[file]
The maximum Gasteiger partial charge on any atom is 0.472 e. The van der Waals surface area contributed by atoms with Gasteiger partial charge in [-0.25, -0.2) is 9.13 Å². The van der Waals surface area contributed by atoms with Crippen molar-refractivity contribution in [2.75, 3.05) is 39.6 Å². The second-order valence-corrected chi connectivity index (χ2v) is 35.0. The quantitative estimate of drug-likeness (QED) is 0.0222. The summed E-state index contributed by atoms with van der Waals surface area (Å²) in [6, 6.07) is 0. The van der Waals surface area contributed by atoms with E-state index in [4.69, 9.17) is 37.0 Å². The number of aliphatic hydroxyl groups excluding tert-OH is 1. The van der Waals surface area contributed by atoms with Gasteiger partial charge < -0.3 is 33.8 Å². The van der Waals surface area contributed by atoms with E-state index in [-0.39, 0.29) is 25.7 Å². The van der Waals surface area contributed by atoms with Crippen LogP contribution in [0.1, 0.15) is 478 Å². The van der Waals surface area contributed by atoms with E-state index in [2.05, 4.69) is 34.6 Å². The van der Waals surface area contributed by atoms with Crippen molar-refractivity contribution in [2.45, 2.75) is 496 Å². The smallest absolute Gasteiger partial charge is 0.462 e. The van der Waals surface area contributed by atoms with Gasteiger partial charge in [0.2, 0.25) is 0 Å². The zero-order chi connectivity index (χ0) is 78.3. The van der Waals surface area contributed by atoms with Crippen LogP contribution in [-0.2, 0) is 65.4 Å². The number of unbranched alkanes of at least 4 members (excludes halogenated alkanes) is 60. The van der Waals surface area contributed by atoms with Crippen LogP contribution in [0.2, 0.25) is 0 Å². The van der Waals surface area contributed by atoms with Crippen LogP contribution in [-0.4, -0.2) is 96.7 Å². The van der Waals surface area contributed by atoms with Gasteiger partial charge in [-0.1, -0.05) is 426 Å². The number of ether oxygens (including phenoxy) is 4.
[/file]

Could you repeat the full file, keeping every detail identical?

The maximum Gasteiger partial charge on any atom is 0.472 e. The van der Waals surface area contributed by atoms with Gasteiger partial charge in [-0.25, -0.2) is 9.13 Å². The van der Waals surface area contributed by atoms with Crippen molar-refractivity contribution in [2.75, 3.05) is 39.6 Å². The second-order valence-corrected chi connectivity index (χ2v) is 35.0. The quantitative estimate of drug-likeness (QED) is 0.0222. The summed E-state index contributed by atoms with van der Waals surface area (Å²) in [6, 6.07) is 0. The van der Waals surface area contributed by atoms with E-state index in [4.69, 9.17) is 37.0 Å². The number of aliphatic hydroxyl groups excluding tert-OH is 1. The van der Waals surface area contributed by atoms with Gasteiger partial charge < -0.3 is 33.8 Å². The van der Waals surface area contributed by atoms with E-state index in [-0.39, 0.29) is 25.7 Å². The van der Waals surface area contributed by atoms with Crippen LogP contribution in [0.1, 0.15) is 478 Å². The van der Waals surface area contributed by atoms with E-state index in [2.05, 4.69) is 34.6 Å². The van der Waals surface area contributed by atoms with Crippen molar-refractivity contribution in [2.45, 2.75) is 496 Å². The smallest absolute Gasteiger partial charge is 0.462 e. The van der Waals surface area contributed by atoms with Gasteiger partial charge in [0.2, 0.25) is 0 Å². The zero-order chi connectivity index (χ0) is 78.3. The van der Waals surface area contributed by atoms with Crippen LogP contribution in [-0.2, 0) is 65.4 Å². The number of unbranched alkanes of at least 4 members (excludes halogenated alkanes) is 60. The van der Waals surface area contributed by atoms with Crippen LogP contribution in [0.2, 0.25) is 0 Å². The van der Waals surface area contributed by atoms with Crippen LogP contribution in [-0.4, -0.2) is 96.7 Å². The van der Waals surface area contributed by atoms with Gasteiger partial charge in [-0.1, -0.05) is 426 Å². The number of ether oxygens (including phenoxy) is 4.